I’ve been thinking a lot about Wikileaks lately. Finally there is an entity out there that is actually able to land a few blows against the war machine. Finally there is an entity that is able to really piss off all villains out there. Finally a group of journalists that is actually doing journalism. I’m tired of impotent gestures and symbolic protests. This feels like it’s making contact.
And I’ve been thinking about the COICA Internet censorship bill that is passing swiftly without public knowledge through the senate. It is things like COICA and the anti-neutrality (dressed up as neutrality) statements of the FCC and the Citizens United ruling, the stupid debate over whether we should cut rich people’s taxes by a lot or a whole lot that really push me to despair. Things are getting worse, much much worse. As bad and broken as our ‘democracy’ is right now it will be even less of a democracy soon. All of these issues (COICA, net neutrality and Citizens United, taxes) pit the public against the powerful. The public vastly outnumber the powerful but are largely unaware and uninvolved. Even today, only 7% of people have ever heard of net neutrality (according to this poll). How many have heard of the COICA Internet censorship bill? It has to be less than 1%. Yet if people knew what it was I have to believe that they’d be overwhelmingly opposed to it. Just look at who supports the bill. The Pentagon and senators like it because they can use it to shut down dissident political groups of all stripes, corporations like it because the can censor bittorrent sites that let people share rather than shop. Who is against it? The lowly American Library Association (which, you know, has always been about sharing instead of shopping), the EFF and ACLU.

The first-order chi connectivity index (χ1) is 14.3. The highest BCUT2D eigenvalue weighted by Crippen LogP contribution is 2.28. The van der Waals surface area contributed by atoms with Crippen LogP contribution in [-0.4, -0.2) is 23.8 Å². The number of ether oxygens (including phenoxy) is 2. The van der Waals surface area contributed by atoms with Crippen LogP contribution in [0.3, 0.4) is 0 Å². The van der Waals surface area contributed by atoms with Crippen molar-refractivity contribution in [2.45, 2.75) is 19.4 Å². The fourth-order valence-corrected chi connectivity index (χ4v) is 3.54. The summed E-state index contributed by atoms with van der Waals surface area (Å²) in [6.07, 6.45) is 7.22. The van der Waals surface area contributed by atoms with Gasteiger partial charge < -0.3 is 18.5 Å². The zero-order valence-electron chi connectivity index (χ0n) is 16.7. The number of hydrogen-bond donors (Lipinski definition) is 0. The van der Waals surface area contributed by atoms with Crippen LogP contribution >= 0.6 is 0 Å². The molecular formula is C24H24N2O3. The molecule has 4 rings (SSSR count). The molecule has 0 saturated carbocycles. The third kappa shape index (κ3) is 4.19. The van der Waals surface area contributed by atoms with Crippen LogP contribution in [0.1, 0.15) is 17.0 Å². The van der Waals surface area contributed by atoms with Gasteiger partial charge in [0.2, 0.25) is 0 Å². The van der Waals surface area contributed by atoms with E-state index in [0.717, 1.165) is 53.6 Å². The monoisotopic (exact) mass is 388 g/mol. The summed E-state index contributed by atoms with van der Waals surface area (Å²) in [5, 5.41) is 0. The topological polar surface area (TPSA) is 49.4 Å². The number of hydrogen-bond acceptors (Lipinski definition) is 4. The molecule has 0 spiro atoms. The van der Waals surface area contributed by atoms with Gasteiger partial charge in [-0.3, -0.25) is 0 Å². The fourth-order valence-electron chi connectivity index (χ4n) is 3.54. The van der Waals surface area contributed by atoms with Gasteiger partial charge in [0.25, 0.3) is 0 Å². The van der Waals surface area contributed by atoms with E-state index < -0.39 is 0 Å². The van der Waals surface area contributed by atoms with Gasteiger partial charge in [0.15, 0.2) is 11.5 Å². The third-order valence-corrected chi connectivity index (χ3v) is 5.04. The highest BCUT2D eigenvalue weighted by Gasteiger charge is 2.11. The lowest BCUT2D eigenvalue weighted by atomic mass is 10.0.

So I’ve been thinking about how to actually let the public know about what is going on. In many cases we know that increased information does not really lead to changes in behavior or action, but in cases like this I think increased awareness is a necessary first step to any possible action. So how could we do it? I think the way to do it by organizing an on-line general strike. Websites of all kinds, big ones and small ones will go dark for a period of time (a day, a week, indefinitely?). Let say, for example, that when trying to go to Lolcats you land on a splash page that reads “Censored by COICA” with a link to find out more information about what COICA was and your senators phone numbers. If the Cute Cate Theory of Digital Activism is correct people will only really start paying attention when you take their cute cats away. If even a dozen of the most visited websites did this it would be covered by 24 hour news sites for days, suddenly COICA goes from something nobody knows about to something that, say 30% of the public knows about. Suddenly the political calculus for senators changes. Right now senators are being pressured only by corporate lobbyists and the Pentagon. If they vote for COICA there will be no negative political consequences because their constituents are unaware of it, but if they vote against it there will be serious political consequences as they’ve just made some powerful enemies. We need to even out these consequences. We need the senators to fear the public, at least to some degree, if they vote for COICA.
I wonder if it is possible to organize a general strike. Get tens of thousands (or more? how many would it take?) of sites of all sizes to go dark.
And I recognize that it would be a stunt, and usually I don’t like stunts, but in this case I think it is justifiable if it made a larger percentage of the public aware and engaged.
Now doubt some major sites generate their revenue by traffic and going dark would be a real cost for them. I think it would make the most impact if they really truly went dark, at least for one day, but maybe afterward they could post the splash page and then after clicking through it to the COICA info you could click through again to the regular content.
It would be kind of like a bottom up, non-arrogant version of the silly self-righteous “digital death” campaign.